I’m wondering if it’s somehow possible to get a “true” boundingBox representation, regardless of frozen transforms and orientation?
Say for example this cube, which has a rotation on it, but frozen transforms.
I basicly just want the eight corners of the mesh, but I can’t figure out how to do it. Any tips?
I’m not sure if Maya has a builtin implementation for it. Yet algorithms for the ‘bounding box’ problem do exist: Minimum bounding box algorithms  Wikipedia
If there’s no builtin command or off the shelf script it’s a matter of defining how badly you need it. Is it a ‘nice to have’ or ‘musthave’. Defining what is a suitable bounding box for any shape is also nice. Since the smallest fitting bounding box isn’t neccesarily in a straight line with what you’d like.
Looking at the algorithm description on wikipedia you might be able to offload some of the math to Maya. I think in theory one could take each edge (looping over the mesh) and orient the mesh so that it is in line with one of the world axis, then call exactBoundingBox on the object and keep the result with the smallest bounding box as correct orientation. Using a convex hull for the mesh will speed it up since it’ll likely have less edges.
I typed this off of my phone so it’s hard to check if this is right, but I remember vaguely (I think) that the Bullet (builtin dynamics plugin) implementation defines a smallest fitting bounding box for nodes that become rigid bodies. If not I’m pretty sure it does create convex hulls for objects. So maybe that could be a starting point.
From an artist perspective it might be nicer or at least closer to expectations to select an edge (or set of points?) and then base the orientation off of that one. That way results can be closer to what they expect.
Not sure what your script/programming level is. But this could trigger some ideas.
Have fun!
Once you freeze the transforms, all bets are off. You will need to calculate the bounding box yourself.
FYI: You should never need to freeze transforms in maya, you should always manipulate components/pivots (although it is generally safe to Freeze Scale).
When I first started leanrrng Maya I was taught to constantly delete history and freeze transforms. Deleting history is fine, but you should never Freeze Transforms. I still work with lots of artists who have developed this bad habit and breaking it is nigh impossible
You can get a ‘best fit’ bounding box like this:

make a list of all the vertex to vertex vectors (ie vtx 1 to vtx2, vtx1 to vtx 3, etc…)

The longest axis is the new ‘up’ axis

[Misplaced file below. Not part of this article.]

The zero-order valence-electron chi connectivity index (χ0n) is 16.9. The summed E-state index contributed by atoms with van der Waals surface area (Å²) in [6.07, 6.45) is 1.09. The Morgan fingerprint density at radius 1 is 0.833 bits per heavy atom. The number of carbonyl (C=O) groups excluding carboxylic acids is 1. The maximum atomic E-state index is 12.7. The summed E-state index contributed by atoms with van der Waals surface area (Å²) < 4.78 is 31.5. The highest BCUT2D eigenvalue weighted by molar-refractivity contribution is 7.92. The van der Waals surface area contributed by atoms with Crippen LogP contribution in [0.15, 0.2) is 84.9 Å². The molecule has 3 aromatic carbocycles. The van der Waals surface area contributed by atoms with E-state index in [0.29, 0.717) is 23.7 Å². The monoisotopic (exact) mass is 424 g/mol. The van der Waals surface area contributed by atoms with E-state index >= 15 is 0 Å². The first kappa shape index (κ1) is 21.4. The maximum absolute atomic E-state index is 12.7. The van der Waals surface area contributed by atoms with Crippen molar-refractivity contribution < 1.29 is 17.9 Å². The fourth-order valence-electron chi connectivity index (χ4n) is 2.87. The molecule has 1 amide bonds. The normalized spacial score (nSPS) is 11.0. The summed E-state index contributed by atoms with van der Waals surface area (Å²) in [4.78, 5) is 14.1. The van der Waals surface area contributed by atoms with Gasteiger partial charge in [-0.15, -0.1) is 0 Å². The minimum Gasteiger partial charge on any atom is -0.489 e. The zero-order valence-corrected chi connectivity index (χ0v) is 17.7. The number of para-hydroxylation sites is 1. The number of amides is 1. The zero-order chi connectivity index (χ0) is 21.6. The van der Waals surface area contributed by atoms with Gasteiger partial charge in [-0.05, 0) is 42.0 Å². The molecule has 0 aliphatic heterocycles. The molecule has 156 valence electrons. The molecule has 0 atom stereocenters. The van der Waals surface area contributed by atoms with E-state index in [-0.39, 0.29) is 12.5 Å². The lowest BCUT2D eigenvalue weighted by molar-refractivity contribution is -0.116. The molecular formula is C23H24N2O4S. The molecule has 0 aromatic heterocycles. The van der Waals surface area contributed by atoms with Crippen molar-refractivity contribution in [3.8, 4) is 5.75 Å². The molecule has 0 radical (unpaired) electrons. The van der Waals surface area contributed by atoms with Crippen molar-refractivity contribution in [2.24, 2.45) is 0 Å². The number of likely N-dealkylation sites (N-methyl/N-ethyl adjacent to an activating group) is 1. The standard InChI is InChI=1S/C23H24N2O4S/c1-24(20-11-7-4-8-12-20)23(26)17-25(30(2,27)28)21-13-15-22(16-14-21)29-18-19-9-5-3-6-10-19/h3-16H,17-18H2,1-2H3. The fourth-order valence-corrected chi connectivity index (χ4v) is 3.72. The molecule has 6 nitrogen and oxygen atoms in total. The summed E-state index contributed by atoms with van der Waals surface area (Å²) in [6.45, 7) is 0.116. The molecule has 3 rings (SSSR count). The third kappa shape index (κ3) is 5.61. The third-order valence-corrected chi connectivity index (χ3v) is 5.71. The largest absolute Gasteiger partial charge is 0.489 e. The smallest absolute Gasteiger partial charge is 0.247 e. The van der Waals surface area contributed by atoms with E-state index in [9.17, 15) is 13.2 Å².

run through all the remainingg verttovert vectors, getting the dot product against the first vector. The closest dot products to zero are the closest to orthogonal to the long axis. Pick the longest one of these

the first secondary axis is the normalized cross vector of of the vectors from (2) and (3)

the next secondary axis is tne normalized cross vector of the vectors from (2) and (4)

your primary axis is the normalized vector from (2)

the first point of the long axis will be your origin

Make a matrix using the vectors from (4)(5) and (6):
primary.x primary,y primary.z, 0
secondary_1.x, secondary_1.y secondary_1.z, 0
secondary_2.x, secondary_2.y secondary_2.z, 0
origin.x, origin.y, origin.z, 1

that matrix represents a bestfit orientation. If you multiply the world vert positions from the original mesh by the inverse of that matrix, you’ll can do a simple minmax on all the x, y, and z components to get the localspace bounding box in that matrix
Thank you so much guys! It was a lot more complex than what I thought, but now I have a lot to go on, thanks again
I went for a bit different approach. I thought that getting the eight corners of the mesh would be enough to create a perfectly aligned bounding box, which it would if I knew the order of the points. I’ve managed to get all eight corners of the mesh, but I’m stuck on how I can categorize/order/distinguish the points. I have no clue on how I can make a procedure that is able to order the points regardless of the shape (rectangular, quadrangular, tapered, skewed). Is that even possible to do without having to compute millions of different scenarios?
Yeah, so basicly I want to generate a mesh from eight points without knowing the order of the points, sounds so easy…But it isn’t!! :(:
Theodox: I haven’t tried your method yet, unless you count reading your stepbystep 50 times as attempts, heh :p: It’s a bit over my head, but I’m not giving up though! It’s just one thing, before I use days on trying to grasp your guide, could you tell me if you’ve tried this method yourself? Does it work?
There’s a couple of things you could do:

a convex hull generator like Qhull or DDConvexHull will give you what you want if your shapes started life as boxes. However you’ll still have to use something like the algo I sketched out if you want to find the local transform where that box is an axisaligned bounding box

Again, if you’re sure the geometry is the box you can look make a list of all the pointtopoint distances. You’ll see several groups:
a) the longest ones will be cornertocorner diagonals. ignore these
b) the secondlongest set will be the long outer edges of the volume ; keep them
c) the thirdlongest set will be the diagonals of the top and bottom; ignore these
d) the shortest set will be the outer edges of the top and bottom faces; keep them
(note: this works for shapes like those in your example: for a cube there will be 3, not 4 groups with long diagonals, short diagonals, and then cube edges)
once you’ve got the edges you need to assemble triangular faces for each point. Each will have one long edge and two short ones. With a little pen and paper work you should be able to work out a winding order that gives you a bounding box.
Thanks man! I really appreciate it :D: